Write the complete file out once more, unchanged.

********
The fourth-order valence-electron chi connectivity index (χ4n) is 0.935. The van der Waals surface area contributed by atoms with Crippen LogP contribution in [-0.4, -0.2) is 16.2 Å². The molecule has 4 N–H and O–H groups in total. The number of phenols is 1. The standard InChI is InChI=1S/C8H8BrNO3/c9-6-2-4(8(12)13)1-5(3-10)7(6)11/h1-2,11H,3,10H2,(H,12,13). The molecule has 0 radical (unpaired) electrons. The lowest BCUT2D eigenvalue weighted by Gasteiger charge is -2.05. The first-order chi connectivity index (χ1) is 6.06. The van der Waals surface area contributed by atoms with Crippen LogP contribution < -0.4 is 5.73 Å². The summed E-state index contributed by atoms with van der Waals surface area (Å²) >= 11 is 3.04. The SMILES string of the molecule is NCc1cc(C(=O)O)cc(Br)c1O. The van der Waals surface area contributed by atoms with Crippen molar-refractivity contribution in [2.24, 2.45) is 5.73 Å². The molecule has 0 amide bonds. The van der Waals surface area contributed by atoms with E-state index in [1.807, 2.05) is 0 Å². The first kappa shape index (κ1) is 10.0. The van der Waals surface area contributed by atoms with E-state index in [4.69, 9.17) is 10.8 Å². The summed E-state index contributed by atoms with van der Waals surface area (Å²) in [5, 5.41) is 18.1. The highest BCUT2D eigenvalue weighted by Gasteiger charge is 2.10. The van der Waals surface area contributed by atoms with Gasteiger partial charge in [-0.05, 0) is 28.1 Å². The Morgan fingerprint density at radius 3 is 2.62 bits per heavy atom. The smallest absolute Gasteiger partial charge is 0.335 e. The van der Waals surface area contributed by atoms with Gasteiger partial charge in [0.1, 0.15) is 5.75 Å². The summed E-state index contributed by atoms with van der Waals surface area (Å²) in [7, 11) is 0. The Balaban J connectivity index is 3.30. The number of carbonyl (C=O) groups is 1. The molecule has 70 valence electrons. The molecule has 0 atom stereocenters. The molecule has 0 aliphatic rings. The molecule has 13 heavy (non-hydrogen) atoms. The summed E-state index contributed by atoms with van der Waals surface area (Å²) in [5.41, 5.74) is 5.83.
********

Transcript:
The fourth-order valence-electron chi connectivity index (χ4n) is 0.935. The van der Waals surface area contributed by atoms with Crippen LogP contribution in [-0.4, -0.2) is 16.2 Å². The molecule has 4 N–H and O–H groups in total. The number of phenols is 1. The standard InChI is InChI=1S/C8H8BrNO3/c9-6-2-4(8(12)13)1-5(3-10)7(6)11/h1-2,11H,3,10H2,(H,12,13). The molecule has 0 radical (unpaired) electrons. The lowest BCUT2D eigenvalue weighted by Gasteiger charge is -2.05. The first-order chi connectivity index (χ1) is 6.06. The van der Waals surface area contributed by atoms with Crippen LogP contribution < -0.4 is 5.73 Å². The summed E-state index contributed by atoms with van der Waals surface area (Å²) >= 11 is 3.04. The SMILES string of the molecule is NCc1cc(C(=O)O)cc(Br)c1O. The van der Waals surface area contributed by atoms with Crippen molar-refractivity contribution in [2.24, 2.45) is 5.73 Å². The molecule has 0 amide bonds. The van der Waals surface area contributed by atoms with E-state index in [1.807, 2.05) is 0 Å². The first kappa shape index (κ1) is 10.0. The van der Waals surface area contributed by atoms with E-state index in [4.69, 9.17) is 10.8 Å². The summed E-state index contributed by atoms with van der Waals surface area (Å²) in [5, 5.41) is 18.1. The highest BCUT2D eigenvalue weighted by Gasteiger charge is 2.10. The van der Waals surface area contributed by atoms with Gasteiger partial charge in [-0.05, 0) is 28.1 Å². The Morgan fingerprint density at radius 3 is 2.62 bits per heavy atom. The smallest absolute Gasteiger partial charge is 0.335 e. The van der Waals surface area contributed by atoms with Gasteiger partial charge in [0.1, 0.15) is 5.75 Å². The summed E-state index contributed by atoms with van der Waals surface area (Å²) in [7, 11) is 0. The Balaban J connectivity index is 3.30. The number of carbonyl (C=O) groups is 1. The molecule has 70 valence electrons. The molecule has 0 atom stereocenters. The molecule has 0 aliphatic rings. The molecule has 13 heavy (non-hydrogen) atoms. The summed E-state index contributed by atoms with van der Waals surface area (Å²) in [5.41, 5.74) is 5.83.